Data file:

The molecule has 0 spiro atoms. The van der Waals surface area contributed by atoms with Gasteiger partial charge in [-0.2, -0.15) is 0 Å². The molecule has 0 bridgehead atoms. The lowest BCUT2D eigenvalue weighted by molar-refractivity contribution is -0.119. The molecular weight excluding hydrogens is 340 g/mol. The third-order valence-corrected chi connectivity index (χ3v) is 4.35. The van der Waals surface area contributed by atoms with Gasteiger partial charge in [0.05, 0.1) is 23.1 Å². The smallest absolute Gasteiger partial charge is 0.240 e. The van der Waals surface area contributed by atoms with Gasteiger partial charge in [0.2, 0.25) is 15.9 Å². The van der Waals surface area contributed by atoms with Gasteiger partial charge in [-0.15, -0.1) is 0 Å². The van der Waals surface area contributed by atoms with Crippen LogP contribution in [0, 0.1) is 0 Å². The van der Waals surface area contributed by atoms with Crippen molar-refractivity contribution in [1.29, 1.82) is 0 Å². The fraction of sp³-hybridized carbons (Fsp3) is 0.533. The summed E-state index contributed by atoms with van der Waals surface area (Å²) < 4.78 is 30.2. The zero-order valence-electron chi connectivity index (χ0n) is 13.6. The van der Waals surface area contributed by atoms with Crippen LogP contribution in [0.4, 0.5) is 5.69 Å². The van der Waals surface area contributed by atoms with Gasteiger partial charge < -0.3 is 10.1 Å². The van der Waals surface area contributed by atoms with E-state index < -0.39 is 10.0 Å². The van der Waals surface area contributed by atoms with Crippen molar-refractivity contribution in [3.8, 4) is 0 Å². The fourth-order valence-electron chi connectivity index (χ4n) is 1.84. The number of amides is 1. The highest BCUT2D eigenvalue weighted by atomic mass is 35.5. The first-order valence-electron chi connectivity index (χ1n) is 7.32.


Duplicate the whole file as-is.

The molecule has 0 spiro atoms. The van der Waals surface area contributed by atoms with Gasteiger partial charge in [-0.2, -0.15) is 0 Å². The molecule has 0 bridgehead atoms. The lowest BCUT2D eigenvalue weighted by molar-refractivity contribution is -0.119. The molecular weight excluding hydrogens is 340 g/mol. The third-order valence-corrected chi connectivity index (χ3v) is 4.35. The van der Waals surface area contributed by atoms with Gasteiger partial charge in [0.05, 0.1) is 23.1 Å². The smallest absolute Gasteiger partial charge is 0.240 e. The van der Waals surface area contributed by atoms with Gasteiger partial charge in [0.2, 0.25) is 15.9 Å². The van der Waals surface area contributed by atoms with Gasteiger partial charge in [-0.15, -0.1) is 0 Å². The van der Waals surface area contributed by atoms with Crippen LogP contribution in [0, 0.1) is 0 Å². The van der Waals surface area contributed by atoms with Crippen molar-refractivity contribution in [1.29, 1.82) is 0 Å². The fraction of sp³-hybridized carbons (Fsp3) is 0.533. The summed E-state index contributed by atoms with van der Waals surface area (Å²) < 4.78 is 30.2. The zero-order valence-electron chi connectivity index (χ0n) is 13.6. The van der Waals surface area contributed by atoms with Crippen LogP contribution in [0.4, 0.5) is 5.69 Å². The van der Waals surface area contributed by atoms with Gasteiger partial charge < -0.3 is 10.1 Å². The van der Waals surface area contributed by atoms with E-state index < -0.39 is 10.0 Å². The van der Waals surface area contributed by atoms with Crippen molar-refractivity contribution in [3.8, 4) is 0 Å². The fourth-order valence-electron chi connectivity index (χ4n) is 1.84. The number of amides is 1. The highest BCUT2D eigenvalue weighted by atomic mass is 35.5. The first-order valence-electron chi connectivity index (χ1n) is 7.32.